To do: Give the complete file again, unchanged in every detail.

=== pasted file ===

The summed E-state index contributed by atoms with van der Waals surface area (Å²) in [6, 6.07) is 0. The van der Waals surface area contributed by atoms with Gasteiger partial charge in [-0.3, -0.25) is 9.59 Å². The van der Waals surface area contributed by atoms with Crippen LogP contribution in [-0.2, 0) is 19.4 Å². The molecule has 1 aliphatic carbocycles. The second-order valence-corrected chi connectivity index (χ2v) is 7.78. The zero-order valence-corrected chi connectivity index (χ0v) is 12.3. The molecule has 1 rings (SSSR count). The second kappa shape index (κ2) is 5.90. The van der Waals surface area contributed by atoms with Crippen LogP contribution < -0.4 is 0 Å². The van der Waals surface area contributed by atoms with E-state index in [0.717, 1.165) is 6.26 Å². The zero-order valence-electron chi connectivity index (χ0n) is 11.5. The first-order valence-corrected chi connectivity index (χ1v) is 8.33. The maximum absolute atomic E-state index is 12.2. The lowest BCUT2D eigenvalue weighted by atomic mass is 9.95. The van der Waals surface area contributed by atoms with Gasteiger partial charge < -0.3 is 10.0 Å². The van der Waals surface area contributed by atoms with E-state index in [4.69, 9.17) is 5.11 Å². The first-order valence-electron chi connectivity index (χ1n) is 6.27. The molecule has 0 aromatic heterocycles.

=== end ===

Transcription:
The summed E-state index contributed by atoms with van der Waals surface area (Å²) in [6, 6.07) is 0. The van der Waals surface area contributed by atoms with Gasteiger partial charge in [-0.3, -0.25) is 9.59 Å². The van der Waals surface area contributed by atoms with Crippen LogP contribution in [-0.2, 0) is 19.4 Å². The molecule has 1 aliphatic carbocycles. The second-order valence-corrected chi connectivity index (χ2v) is 7.78. The zero-order valence-corrected chi connectivity index (χ0v) is 12.3. The molecule has 1 rings (SSSR count). The second kappa shape index (κ2) is 5.90. The van der Waals surface area contributed by atoms with Crippen LogP contribution < -0.4 is 0 Å². The van der Waals surface area contributed by atoms with E-state index in [0.717, 1.165) is 6.26 Å². The zero-order valence-electron chi connectivity index (χ0n) is 11.5. The first-order valence-corrected chi connectivity index (χ1v) is 8.33. The maximum absolute atomic E-state index is 12.2. The lowest BCUT2D eigenvalue weighted by atomic mass is 9.95. The van der Waals surface area contributed by atoms with Gasteiger partial charge < -0.3 is 10.0 Å². The van der Waals surface area contributed by atoms with E-state index in [4.69, 9.17) is 5.11 Å². The first-order valence-electron chi connectivity index (χ1n) is 6.27. The molecule has 0 aromatic heterocycles.